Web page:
August 8, 2018, Lewiston, Idaho

Cessna T337 Turbocharged Skymaster

At about 1828 Pacific time, the airplane sustained substantial damage when it landed with its landing gear retracted. The commercial pilot and his passenger were not injured. The airplane was being operated under contract for the U.S. Forest Service on an “air attack” firefighting support mission. Visual conditions existed for the landing.

When the pilot prepared to land, the landing gear failed to extend. After troubleshooting the problem and cycling the gear, the pilot and passenger determined the system’s hydraulic fluid reservoir, which was accessible from the cabin, was empty. Despite replenishing the reservoir with oil and water, the landing gear could not be successfully extended. Committed to a gear-up landing, the pilot secured the front engine, and “bumped” its starter to position the propeller blades horizontally and prevent damage. The occupants unlatched a cabin door to ensure their egress after landing. After landing gear up, the airplane slid to a stop within a few feet of the runway centerline. The pilot shut down the aft engine, secured the airplane and both occupants exited. No fire or other problems occurred.

Examination revealed the circlips retaining the actuator rods for both the left and right main landing gear doors had been liberated from their retention grooves. Loss of this circlip allows hyperextension of the actuator rod and permits hydraulic fluid to exit the actuator.

This article originally appeared in the November 2018 issue of Aviation Safety magazine.

For more great content like this, subscribe to Aviation Safety!

November Is National Aviation History Month
Mary Grady

Distracted by the more traditional holidays, you might not have noticed that the entire month of November is designated “National Aviation History Month.” If there’s an aviation museum near you—and there probably is—now might be a good time to check out what they have to offer, and what new things might be going on there. Wikipedia lists dozens of museums across the U.S., from tiny local collections of antiques to sprawling acres full of airplanes. Women, helicopters, Pipers, and just about any kind of airplane are highlighted in special collections around the country, and virtually every state has at least one museum devoted to things that fly.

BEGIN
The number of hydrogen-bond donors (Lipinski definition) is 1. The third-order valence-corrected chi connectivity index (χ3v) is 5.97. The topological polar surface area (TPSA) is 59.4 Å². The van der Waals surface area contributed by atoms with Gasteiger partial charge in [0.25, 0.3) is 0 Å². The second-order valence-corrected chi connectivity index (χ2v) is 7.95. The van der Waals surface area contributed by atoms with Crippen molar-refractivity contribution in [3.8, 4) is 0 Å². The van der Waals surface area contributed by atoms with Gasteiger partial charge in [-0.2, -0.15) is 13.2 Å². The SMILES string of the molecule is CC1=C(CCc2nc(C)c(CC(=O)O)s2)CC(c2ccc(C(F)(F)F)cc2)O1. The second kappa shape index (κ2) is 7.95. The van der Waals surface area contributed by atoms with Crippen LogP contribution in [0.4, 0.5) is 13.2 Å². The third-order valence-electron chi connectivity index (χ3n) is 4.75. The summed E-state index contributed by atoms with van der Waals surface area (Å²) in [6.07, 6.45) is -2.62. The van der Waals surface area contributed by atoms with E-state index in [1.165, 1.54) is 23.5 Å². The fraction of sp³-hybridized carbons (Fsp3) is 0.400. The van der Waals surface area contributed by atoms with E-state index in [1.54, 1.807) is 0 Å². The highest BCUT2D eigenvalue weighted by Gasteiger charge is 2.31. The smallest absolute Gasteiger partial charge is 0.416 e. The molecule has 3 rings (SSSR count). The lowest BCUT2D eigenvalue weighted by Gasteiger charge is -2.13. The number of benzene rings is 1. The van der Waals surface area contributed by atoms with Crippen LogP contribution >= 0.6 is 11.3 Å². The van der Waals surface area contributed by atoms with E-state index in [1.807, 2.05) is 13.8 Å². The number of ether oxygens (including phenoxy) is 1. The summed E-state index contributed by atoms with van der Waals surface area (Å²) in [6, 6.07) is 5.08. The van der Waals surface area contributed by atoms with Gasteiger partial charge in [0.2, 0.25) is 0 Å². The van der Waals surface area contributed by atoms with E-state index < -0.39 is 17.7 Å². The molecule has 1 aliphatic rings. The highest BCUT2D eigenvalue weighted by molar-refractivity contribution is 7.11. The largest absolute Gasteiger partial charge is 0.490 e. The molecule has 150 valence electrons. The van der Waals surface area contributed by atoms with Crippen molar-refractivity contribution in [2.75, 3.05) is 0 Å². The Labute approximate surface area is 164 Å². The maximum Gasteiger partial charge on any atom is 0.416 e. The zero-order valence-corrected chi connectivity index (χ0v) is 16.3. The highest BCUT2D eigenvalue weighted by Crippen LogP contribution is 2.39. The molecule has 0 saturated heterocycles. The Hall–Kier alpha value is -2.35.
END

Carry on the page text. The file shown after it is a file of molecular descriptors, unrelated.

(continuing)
If you’ve yet to visit one of our national aviation museums, the Smithsonian’s Steven F. Udvar-Hazy Center, in Chantilly, Virginia, will be celebrating its 15th anniversary next month. On Dec. 15, the museum will offer special curator talks, concerts and free parking. Museums haven’t lost their appeal, and continue to expand. The National Museum of World War II Aviation, on the west side of the Colorado Springs Airport, broke ground this month for a new 40,000-square-foot exhibit hall, which will include a pair of flying boats from the war and two one-of-a-kind fighter planes.

Southeastern University Launches Accelerated Flight Training
Mary Grady

Southeastern University and International Aero Academy, both based in Lakeland, Florida, announced last week the launch of an aviation program that will provide a fast track to a professional pilot career. The partnership will pair four-year and two-year bachelor’s and associate’s degrees from SEU with IAA’s accelerated FAA Part 141 pilot training programs, based at Lakeland Linder International Airport, operating a fleet of new Tecnam P2008 aircraft. United Express operator Trans States Airlines also announced it will join with SEU and IAA to offer a pilot pathway program.

Students in the program may choose to complete their degree online. By working as a flight instructor while completing their degrees, SEU students will log up to five times as many flight hours as peers from other programs, the university said. “Students will have the opportunity to complete their private pilot license and their commercial multi-engine and flight instructor ratings during their first eight months of enrollment, allowing them to work as flight instructors in their first year—building flight hours and earning wages, while accelerating their post-graduate careers,” said Kent Ingle, president of Southeastern University. Students also will have the opportunity to interview with Trans States Airlines, and may transition directly into Trans States’ first-officer training program when they’re ready. SEU says the program will enable students to move from the start of the degree program to a job as a first officer, flying regional jets, in as little as 30 months.

Picture of the Week, November 22, 2018
N12311 about to launch on Poplar Grove's 27. N12311 is from the Ronnie Ripon collection, final restoration and assembly by Steve and Tina Thomas. Shot with a Samsung 7 Edge. Photo by Scott Ross.